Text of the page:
Tuesday, January 25, 2011
So I blissfully ignored fax seeds for a long, long time. I had plenty of other favorite seeds to dump into bread. I adore sesame seeds, caraway belongs in rye, and of course poppy seeds are a must on Chicago-style hot dog buns. But flax?
But while I can easily resist hype, I have a hard time resisting a great sale, so when I saw a bag of ground flax seeds at a bargain price, I figured that I had nothing to lose. And then I saw whole flax seeds at the bulk food store and I figured that a little bag wouldn't break the bank. Even better, the bulk store had both light and dark flax seeds. I chose the light ones.
Before I baked with them, I sampled those whole light flax seeds and I was surprised to find they actually tasted good. I was expecting them to be tasteless at best, but instead they tasted sort of a like a cross between sunflower seeds and sesame seeds. Oh yes, I could do something with these. And I could feel virtuous at the same time because flax is good for ... something.
In the end, the flavor the flax added to this loaf was pretty subtle; caraway is a much stronger flavor. On the other hand, if you're trying to get more flax into your diet, this is a great way to incorporate it in an unobtrusive way.
Rye Bread with Caraway and Flax
2 1/4 teaspoons active dry yeast
1 tablespoon sugar
1 cup (3 3/4 ounces) medium rye flour
1/4 cup flax meal
2 cups (9 ounces) bread flour, divided
1 teaspoon salt
1/4 cup Greek-style yogurt
1 tablespoon whole flax seeds
2 tablespoons caraway seeds
1 tablespoon olive oil
Combine the water, yeast, and sugar in the bowl of your stand mixer and set aside until it's foamy, about 5 minutes. Add the rye flour, flax meal and about half of the bread flour. Stir to combine, cover with plastic wrap, and set aside for 20 minutes.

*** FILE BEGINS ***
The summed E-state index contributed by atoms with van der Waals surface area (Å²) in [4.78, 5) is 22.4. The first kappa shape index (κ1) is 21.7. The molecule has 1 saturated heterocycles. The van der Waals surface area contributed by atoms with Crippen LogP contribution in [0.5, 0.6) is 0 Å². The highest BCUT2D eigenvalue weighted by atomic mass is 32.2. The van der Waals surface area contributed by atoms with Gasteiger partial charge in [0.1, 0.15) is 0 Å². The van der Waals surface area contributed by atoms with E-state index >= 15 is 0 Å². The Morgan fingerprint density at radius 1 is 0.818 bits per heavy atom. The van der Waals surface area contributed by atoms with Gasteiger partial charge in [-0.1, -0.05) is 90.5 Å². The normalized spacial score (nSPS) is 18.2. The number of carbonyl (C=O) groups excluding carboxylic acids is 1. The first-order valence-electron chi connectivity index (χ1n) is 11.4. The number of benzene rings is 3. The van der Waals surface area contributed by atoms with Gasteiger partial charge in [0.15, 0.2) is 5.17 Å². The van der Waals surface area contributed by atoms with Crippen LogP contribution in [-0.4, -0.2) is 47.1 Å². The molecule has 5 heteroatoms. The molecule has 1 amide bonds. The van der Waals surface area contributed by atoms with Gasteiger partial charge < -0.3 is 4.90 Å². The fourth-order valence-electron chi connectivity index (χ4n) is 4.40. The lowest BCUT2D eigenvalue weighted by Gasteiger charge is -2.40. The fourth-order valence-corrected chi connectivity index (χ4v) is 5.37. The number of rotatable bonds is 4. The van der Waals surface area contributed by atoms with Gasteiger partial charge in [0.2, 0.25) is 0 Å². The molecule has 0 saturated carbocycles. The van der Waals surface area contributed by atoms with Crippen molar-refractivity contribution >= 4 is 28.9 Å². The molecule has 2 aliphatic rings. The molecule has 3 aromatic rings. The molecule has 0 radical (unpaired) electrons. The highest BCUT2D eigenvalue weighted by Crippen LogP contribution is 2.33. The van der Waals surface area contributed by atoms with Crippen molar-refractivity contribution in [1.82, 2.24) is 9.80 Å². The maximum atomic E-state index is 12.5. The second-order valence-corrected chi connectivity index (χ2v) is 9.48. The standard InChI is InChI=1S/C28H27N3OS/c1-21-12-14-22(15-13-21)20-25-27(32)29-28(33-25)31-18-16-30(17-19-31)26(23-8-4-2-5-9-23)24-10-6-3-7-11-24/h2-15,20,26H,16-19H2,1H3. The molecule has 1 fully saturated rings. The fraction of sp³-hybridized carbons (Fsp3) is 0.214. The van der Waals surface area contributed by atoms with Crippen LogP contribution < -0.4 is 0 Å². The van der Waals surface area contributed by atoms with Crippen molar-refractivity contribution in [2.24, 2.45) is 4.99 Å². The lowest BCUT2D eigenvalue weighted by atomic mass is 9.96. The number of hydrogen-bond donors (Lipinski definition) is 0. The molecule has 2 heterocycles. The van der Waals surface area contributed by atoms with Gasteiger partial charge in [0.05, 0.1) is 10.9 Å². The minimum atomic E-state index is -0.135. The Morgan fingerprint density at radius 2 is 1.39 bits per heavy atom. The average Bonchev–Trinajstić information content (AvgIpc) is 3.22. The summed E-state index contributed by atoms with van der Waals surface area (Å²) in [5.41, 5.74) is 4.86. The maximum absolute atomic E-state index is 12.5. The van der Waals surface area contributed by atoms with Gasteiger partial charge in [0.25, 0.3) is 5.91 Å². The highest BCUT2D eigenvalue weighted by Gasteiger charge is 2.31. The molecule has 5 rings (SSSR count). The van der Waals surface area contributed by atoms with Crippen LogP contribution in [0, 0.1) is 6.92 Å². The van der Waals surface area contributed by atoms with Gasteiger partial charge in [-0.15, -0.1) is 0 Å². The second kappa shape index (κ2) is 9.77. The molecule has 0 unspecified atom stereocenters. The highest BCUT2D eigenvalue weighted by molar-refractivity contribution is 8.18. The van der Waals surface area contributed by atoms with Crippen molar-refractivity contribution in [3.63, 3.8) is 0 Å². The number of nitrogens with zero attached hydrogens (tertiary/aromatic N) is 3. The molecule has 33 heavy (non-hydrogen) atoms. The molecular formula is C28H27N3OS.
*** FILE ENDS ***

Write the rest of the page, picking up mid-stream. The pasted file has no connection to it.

Knead with the dough hook until the gluten begins developing, about 5 minutes. Then add the remaining bread flour, salt, and yogurt. Knead with the dough hook until the mixture is elastic. Add the seeds and oil and continue kneading until the oil is incorporated and the seeds are well distributed in the dough.
Form the dough into a ball and drizzle with a bit of olive oil to coat. Return the dough to the bowl, cover with plastic wrap, and set aside until doubled, about 1 hour.
Flour your work surface and preheat your oven to 350 degrees. Sprinkle some cornmeal on a baking sheet. Remove the dough from the bowl and form it into your preferred shape. Place it on the prepared baking sheet, seam-side down, and cover with plastic wrap. Set aside until it has doubled in size, about 30 minutes.
Remove the plastic wrap, slash the loaf as desired, and bake at 350 degrees until nicely browned, about 40 minutes. Remove from the oven and let cool completely on a rack before slicing.
This has been submitted to Yeastspotting.